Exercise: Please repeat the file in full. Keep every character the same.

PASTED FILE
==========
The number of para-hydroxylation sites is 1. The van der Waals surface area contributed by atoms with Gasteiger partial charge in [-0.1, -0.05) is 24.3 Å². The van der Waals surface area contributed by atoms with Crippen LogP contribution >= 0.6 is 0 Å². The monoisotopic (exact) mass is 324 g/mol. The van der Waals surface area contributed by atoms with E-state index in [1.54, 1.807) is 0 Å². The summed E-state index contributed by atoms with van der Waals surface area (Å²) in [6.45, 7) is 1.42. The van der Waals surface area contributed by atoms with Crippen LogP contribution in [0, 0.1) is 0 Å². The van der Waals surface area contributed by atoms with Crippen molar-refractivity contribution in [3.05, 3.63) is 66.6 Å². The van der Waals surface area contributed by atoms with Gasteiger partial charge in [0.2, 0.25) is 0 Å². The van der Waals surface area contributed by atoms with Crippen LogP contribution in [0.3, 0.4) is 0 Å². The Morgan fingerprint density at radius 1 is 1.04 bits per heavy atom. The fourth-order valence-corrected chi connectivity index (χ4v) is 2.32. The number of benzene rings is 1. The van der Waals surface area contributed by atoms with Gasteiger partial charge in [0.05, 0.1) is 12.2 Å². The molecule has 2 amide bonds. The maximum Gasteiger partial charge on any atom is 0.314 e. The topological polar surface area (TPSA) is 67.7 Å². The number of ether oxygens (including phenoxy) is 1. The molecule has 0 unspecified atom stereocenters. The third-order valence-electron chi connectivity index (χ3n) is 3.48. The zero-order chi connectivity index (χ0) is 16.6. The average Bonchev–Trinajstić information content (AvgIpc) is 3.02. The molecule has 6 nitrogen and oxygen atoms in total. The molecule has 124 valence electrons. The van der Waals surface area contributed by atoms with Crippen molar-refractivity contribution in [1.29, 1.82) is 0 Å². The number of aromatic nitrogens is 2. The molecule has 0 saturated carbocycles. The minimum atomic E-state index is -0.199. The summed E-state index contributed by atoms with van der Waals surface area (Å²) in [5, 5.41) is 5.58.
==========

The number of para-hydroxylation sites is 1. The van der Waals surface area contributed by atoms with Gasteiger partial charge in [-0.1, -0.05) is 24.3 Å². The van der Waals surface area contributed by atoms with Crippen LogP contribution >= 0.6 is 0 Å². The monoisotopic (exact) mass is 324 g/mol. The van der Waals surface area contributed by atoms with E-state index in [1.54, 1.807) is 0 Å². The summed E-state index contributed by atoms with van der Waals surface area (Å²) in [6.45, 7) is 1.42. The van der Waals surface area contributed by atoms with Crippen LogP contribution in [0, 0.1) is 0 Å². The van der Waals surface area contributed by atoms with Crippen molar-refractivity contribution in [3.05, 3.63) is 66.6 Å². The van der Waals surface area contributed by atoms with Gasteiger partial charge in [0.2, 0.25) is 0 Å². The van der Waals surface area contributed by atoms with Crippen LogP contribution in [0.3, 0.4) is 0 Å². The Morgan fingerprint density at radius 1 is 1.04 bits per heavy atom. The fourth-order valence-corrected chi connectivity index (χ4v) is 2.32. The number of benzene rings is 1. The van der Waals surface area contributed by atoms with Gasteiger partial charge in [0.05, 0.1) is 12.2 Å². The molecule has 2 amide bonds. The maximum Gasteiger partial charge on any atom is 0.314 e. The topological polar surface area (TPSA) is 67.7 Å². The number of ether oxygens (including phenoxy) is 1. The molecule has 0 unspecified atom stereocenters. The third-order valence-electron chi connectivity index (χ3n) is 3.48. The zero-order chi connectivity index (χ0) is 16.6. The average Bonchev–Trinajstić information content (AvgIpc) is 3.02. The molecule has 6 nitrogen and oxygen atoms in total. The molecule has 124 valence electrons. The van der Waals surface area contributed by atoms with Crippen molar-refractivity contribution in [1.29, 1.82) is 0 Å². The number of aromatic nitrogens is 2. The molecule has 0 saturated carbocycles. The minimum atomic E-state index is -0.199. The summed E-state index contributed by atoms with van der Waals surface area (Å²) in [5, 5.41) is 5.58.